An important clinical trial shows that many patients can delay it safely for years.
Prostate cancer progresses slowly, but for how long is it possible to put off treatment? Most newly diagnosed men have low-risk or favorable types of intermediate-risk prostate cancer that doctors can watch and treat only if the disease is found to be at higher risk of progression. This approach, called active surveillance, allows men to delay — or in some cases, outlive — the need for aggressive treatment, which has challenging side effects.
In 1999, British researchers launched a clinical trial comparing outcomes among 1,643 men who were either treated immediately for their cancer or followed on active surveillance (then called active monitoring). The men’s average age at enrollment was 62, and they all had low-to intermediate risk tumors with prostate-specific antigen (PSA) levels ranging from 3.0 to 18.9 nanograms per milliliter.
Long-term results from the study, which were published in March, show that prostate cancer death rates were low regardless of the therapeutic strategy. “This hugely important study shows quite clearly that there is no urgency to treat men with low- and even favorable intermediate-risk prostate cancer,” says Dr. Anthony Zietman, a professor of radiation oncology who was involved in the research and is a member of the Harvard Medical School Annual Report on Prostate Diseases editorial board. “They give up nothing in terms of 15-year survival.”
What the results showed
During the study, called the Prostate Testing for Cancer and Treatment (ProtecT) trial, researchers randomized 545 men to active monitoring, 533 men to surgical removal of the prostate, and 545 men to radiation.
After 15 years, 356 men had died from any cause, including 45 men who died from prostate cancer specifically: 17 from the active monitoring group, 12 from the surgery group, and 16 from the radiation group. Men in the active surveillance group did have higher rates of cancer progression than the treated men did. More of them were eventually treated with drugs that suppress testosterone, a hormone that fuels prostate cancer growth.
In all, 51 men from the active surveillance group developed metastatic prostate cancer, which is roughly twice the number of those treated with surgery or radiation. But 133 men in the active surveillance group also avoided any treatment and were still alive when the follow-up concluded.
Experts weigh in
In a press release, the study’s lead author, Dr. Freddie Hamdy of the University of Oxford, claims that while cancer progression and the need for hormonal therapy were more limited in the treatment groups, “those reductions did not translate into differences in mortality.” The findings suggest that for some men, aggressive therapy “results in more harm than good,” Dr. Hamdy says.
Dr. Zietman agrees, adding that active surveillance protocols today are even safer than those used when ProtecT was initiated. Unlike in the past, for example, active surveillance protocols now make more use of magnetic resonance imaging (MRI) scans that detect cancer progression in the prostate with high resolution.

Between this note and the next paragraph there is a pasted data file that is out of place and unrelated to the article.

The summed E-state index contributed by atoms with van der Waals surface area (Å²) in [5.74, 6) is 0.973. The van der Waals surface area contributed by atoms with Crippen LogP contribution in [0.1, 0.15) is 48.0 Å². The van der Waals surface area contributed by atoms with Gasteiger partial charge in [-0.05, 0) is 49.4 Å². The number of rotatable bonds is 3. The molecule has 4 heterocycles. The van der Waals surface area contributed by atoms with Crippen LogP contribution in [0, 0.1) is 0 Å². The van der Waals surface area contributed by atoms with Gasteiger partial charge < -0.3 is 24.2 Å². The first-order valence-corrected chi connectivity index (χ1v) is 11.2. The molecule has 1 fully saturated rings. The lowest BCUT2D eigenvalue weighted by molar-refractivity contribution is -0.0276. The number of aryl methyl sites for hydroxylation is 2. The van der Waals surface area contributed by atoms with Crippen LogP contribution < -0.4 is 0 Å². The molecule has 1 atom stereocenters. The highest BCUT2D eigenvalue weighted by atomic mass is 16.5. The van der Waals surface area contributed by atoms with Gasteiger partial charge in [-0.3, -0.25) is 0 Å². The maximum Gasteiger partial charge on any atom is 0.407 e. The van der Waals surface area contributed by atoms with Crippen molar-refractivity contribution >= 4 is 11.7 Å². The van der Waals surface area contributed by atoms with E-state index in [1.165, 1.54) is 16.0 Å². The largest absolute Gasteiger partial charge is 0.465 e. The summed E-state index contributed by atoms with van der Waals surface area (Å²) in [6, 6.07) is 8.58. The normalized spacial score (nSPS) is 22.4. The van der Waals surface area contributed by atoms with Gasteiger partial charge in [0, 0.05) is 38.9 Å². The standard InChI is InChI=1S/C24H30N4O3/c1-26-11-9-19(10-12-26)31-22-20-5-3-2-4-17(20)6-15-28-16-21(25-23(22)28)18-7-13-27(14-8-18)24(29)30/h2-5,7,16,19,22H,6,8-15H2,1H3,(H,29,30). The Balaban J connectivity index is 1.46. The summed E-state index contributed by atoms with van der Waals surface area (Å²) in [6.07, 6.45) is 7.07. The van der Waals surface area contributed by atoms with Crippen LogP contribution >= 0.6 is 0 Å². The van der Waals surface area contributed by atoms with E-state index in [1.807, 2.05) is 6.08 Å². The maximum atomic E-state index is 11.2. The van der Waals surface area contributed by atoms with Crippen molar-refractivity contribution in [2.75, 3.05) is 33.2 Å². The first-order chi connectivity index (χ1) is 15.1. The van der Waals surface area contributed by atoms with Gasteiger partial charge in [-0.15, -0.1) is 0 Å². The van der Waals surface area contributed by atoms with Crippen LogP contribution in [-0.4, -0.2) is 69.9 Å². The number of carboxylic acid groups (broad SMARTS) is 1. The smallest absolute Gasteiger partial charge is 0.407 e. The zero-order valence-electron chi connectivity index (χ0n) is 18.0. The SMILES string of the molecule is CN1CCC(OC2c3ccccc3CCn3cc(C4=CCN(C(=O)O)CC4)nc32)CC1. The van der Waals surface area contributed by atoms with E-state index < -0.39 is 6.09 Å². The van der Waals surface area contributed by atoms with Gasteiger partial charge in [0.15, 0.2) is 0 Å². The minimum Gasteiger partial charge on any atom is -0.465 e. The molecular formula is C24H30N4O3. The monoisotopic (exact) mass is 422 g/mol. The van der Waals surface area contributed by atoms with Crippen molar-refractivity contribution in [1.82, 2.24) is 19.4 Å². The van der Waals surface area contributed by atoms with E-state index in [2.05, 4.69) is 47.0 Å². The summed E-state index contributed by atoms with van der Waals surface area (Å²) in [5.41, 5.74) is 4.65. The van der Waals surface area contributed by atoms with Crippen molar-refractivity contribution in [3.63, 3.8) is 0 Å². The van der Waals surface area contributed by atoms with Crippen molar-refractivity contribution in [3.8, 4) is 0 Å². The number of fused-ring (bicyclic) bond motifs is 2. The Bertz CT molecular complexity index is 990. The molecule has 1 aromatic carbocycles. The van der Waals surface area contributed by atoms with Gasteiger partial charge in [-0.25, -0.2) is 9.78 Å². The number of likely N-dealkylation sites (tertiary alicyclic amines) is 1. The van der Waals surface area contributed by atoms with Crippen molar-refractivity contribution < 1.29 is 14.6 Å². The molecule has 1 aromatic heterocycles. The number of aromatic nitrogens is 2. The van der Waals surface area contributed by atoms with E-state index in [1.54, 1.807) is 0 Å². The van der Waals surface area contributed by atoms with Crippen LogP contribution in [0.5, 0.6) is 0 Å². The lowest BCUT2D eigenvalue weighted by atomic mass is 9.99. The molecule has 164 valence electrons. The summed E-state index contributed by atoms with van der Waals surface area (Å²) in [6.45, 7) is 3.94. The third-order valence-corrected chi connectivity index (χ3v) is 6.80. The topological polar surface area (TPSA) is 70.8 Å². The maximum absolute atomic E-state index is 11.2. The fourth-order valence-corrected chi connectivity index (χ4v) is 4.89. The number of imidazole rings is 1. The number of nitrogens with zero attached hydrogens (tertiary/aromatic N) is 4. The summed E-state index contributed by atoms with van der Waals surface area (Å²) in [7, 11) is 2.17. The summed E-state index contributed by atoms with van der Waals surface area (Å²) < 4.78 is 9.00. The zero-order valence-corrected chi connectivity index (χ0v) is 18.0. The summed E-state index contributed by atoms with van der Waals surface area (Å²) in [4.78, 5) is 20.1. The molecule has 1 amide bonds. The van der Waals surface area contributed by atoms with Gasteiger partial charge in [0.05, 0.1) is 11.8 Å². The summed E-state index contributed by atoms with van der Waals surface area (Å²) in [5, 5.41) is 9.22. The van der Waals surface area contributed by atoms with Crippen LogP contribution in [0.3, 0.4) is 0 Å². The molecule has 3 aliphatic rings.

Dr. Boris Gershman, a surgeon who specializes in urology at Harvard-affiliated Beth Israel Deaconess Medical Center, and is also an Annual Report on Prostate Diseases editorial board members, cautions that the twofold higher risk of developing metastases among men on active surveillance may eventually translate into a mortality difference at 20-plus years. “It’s important not to extend the data beyond their meaning,” said Dr. Gershman, who was not involved in the study. “These results should not be used to infer that all prostate cancer should not be treated, or that there is no benefit to treatment for men with more aggressive disease.” Still, Protect is a landmark study in urology, Dr. Gershman says, that “serves to reinforce active surveillance as the preferred management strategy for men with low-risk prostate cancer and some men with intermediate-risk prostate cancer.”
Dr. Marc B. Garnick, the Gorman Brothers Professor of Medicine at Harvard Medical School and Beth Israel Deaconess Medical Center, and editor in chief of the Annual Reports, points out that nearly all the enrolled subjects provided follow-up data for the study’s duration, which is highly unusual for large clinical trials with long follow-up. The authors had initially predicted that patients from the active monitoring group who developed metastases at 10 years would have shortened survival at 15 years, “but this was not the case,” Dr. Garnick says. “As with many earlier PSA screening studies, the impact of local therapy on long-term survival for this class of prostate cancer — whether it be radiation or surgery — was again brought into question,” he says.